A new study published in the journal Nature Communications suggests that offspring inherit the negative epi-genetic changes of their parents’ and grandparents’ dietary habits. The choices a parent makes ultimately create molecular signatures that modify their own DNA and the DNA of their offspring for generations to come. Scientists from Sanford Burnham Presbys Medical Discovery Institute (SBP) discovered an epi-genetic marker in fruit flies that influences two genes that causes obesity and heart disease. One of the best places to study epi-genetic changes is in fruit flies because eighty percent of the genes that communicate disease in humans are also present in fruit flies.
The scientists found out that the epi-genetic marker originates from a parent’s high-fat diet and it can negatively impact the genes of the children and grandchildren. In the study, the fruit flies were fed a high-fat diet for one third of their lifespan. They not only became overweight but they also developed traits that mimic human lipotoxic heart disease. There was also a marked accumulation of fat in their heart cells, which led to irregular heartbeat, arrhythmia and early heart failure. In this generation of flies, the scientists identified an epigenetic marker called trimethylated lysine 27 in histone 3 (H3K27me3). This epigenetic marker was passed down to the next two generations of fruit flies and caused the same health problems that the parents had, even when the offspring were fed a normal diet.
The scientists also found that the epi-genetic marker could be successfully reversed through the over-expression of two genes that protect future generations from the heart problems passed on from the parent’s diet. The study offers hope for individuals who are predisposed to a life of obesity and early heart failure. Rolf Bodmer, Ph.D., senior author of the paper and director and professor in the Development, Aging, and Regeneration Program at SBP, said, "Our findings reveal an inheritance mechanism behind heart failure fueled by a high-fat diet. We also uncovered an epi-genetic factor and genetic targets that could be explored to protect individuals from the effects of their parents' or grandparents' poor diet."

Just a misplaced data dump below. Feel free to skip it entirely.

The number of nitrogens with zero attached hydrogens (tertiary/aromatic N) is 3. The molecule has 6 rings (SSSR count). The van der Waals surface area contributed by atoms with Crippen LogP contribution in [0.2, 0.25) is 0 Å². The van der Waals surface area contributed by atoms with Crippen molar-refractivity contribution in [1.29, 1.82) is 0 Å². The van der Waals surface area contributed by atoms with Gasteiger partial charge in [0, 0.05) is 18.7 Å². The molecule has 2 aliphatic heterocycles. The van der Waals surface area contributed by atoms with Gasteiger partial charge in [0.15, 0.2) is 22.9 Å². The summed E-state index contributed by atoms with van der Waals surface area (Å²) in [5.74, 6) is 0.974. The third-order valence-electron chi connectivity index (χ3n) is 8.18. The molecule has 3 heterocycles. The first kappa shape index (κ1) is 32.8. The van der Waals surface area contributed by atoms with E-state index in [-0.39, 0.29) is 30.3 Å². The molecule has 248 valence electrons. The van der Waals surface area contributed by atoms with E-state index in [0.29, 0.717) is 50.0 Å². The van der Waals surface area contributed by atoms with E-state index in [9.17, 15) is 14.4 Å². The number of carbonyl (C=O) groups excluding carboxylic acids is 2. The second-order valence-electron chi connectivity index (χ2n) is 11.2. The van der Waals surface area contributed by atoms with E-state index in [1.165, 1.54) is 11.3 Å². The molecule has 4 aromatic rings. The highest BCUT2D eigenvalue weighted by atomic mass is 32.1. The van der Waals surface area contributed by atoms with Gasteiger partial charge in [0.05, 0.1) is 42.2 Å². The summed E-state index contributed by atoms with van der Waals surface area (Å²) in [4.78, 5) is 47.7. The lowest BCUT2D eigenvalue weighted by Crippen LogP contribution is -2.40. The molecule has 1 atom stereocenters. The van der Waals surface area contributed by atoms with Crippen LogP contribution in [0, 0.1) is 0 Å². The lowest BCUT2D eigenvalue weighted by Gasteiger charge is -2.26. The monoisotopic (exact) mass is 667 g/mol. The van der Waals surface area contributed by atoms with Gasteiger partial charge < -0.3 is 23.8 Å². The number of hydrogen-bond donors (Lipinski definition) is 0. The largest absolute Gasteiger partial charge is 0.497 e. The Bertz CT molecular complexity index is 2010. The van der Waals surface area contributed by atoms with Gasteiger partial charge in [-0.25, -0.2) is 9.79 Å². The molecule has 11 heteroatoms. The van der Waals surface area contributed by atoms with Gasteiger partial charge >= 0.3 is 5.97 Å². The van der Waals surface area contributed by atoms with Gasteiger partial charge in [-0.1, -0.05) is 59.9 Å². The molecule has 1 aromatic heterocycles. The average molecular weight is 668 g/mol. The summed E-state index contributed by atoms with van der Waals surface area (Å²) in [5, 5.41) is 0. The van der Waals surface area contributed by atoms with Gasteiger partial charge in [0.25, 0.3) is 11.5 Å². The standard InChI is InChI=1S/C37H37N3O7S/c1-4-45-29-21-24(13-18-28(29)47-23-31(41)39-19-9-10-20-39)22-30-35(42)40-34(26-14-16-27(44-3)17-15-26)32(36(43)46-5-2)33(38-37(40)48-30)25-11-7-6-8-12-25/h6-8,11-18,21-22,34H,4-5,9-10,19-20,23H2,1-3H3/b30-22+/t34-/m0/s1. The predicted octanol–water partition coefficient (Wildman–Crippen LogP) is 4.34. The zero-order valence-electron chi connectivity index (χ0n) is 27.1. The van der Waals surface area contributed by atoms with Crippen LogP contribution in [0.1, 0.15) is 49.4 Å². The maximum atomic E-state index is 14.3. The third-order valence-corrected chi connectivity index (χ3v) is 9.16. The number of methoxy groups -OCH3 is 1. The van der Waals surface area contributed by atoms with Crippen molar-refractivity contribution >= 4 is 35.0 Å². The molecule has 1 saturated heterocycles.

The high-fat diet also “turned down” two genes that govern metabolism. The high-fat diet caused the genes, bmm and PGC-1, to go mute across three generations of fruit flies. When the scientists revitalized the flies’ metabolism, the genes began to express themselves again, offering protection from heart problems and arrhythmia. By activating these genes, the second generation flies reversed the damage that their parents had caused, while also conveying heart-protective benefits to the third generation. The study proves that genetic expression is malleable from one generation to the next. By targeting the right genes with the right instructions, individuals can enjoy their lives free of chronic illness.
The biggest culprit of a high-fat diet is partially hydrogenated oil, a trans-fatty acid that lowers good cholesterol levels and heightens bad cholesterol levels in the blood. Partially hydrogenated oil is found primarily in baked goods such as cookies, pie crusts, canned frosting, and shortening. It’s also prevalent in potato, corn, and tortilla chips, the kind that are often consumed en masse at Mexican restaurants. Canned biscuits, cinnamon rolls, pizza crusts, non-dairy coffee creamer and fried foods are some of the worst offenders.
When a generation grows up on nutrient-void foods, their cells do not receive the instructions they need to run efficiently and communicate with genes in a positive way. Refined flour and sugars, stripped of their nutrients, do not provide the cells with anything of significance to help the body heal.
Phyto-nutrients and healthy fats, on the other hand, help the cells build a strong cell membrane and make waste removal within the cell more efficient, encouraging healthy cellular processes and increased energy in the body. Phyto-nutrients are like medicine to the body’s genetics, altering genetic expression in a way that encourages human survival. For instance, the phyto-nutrient curcumin, from turmeric root, effectively activates the genes that allow for increased glucose uptake. A 2009 study found that curcumin suppresses gluconeogenic gene expression in hepatoma cells, allowing for glucose production in the liver. Curcumin shows promise as a genetic medicine to help patients with Type 2 diabetes. When the phyto-nutrient is isolated into tetrahydrocurcuminoids, it is up to 100,000 times more effective than common diabetes drug Metformin in allowing for healthy glucose regulation. Curcumin is just the tip of the iceberg, for adapting genetic expression to help the body heal.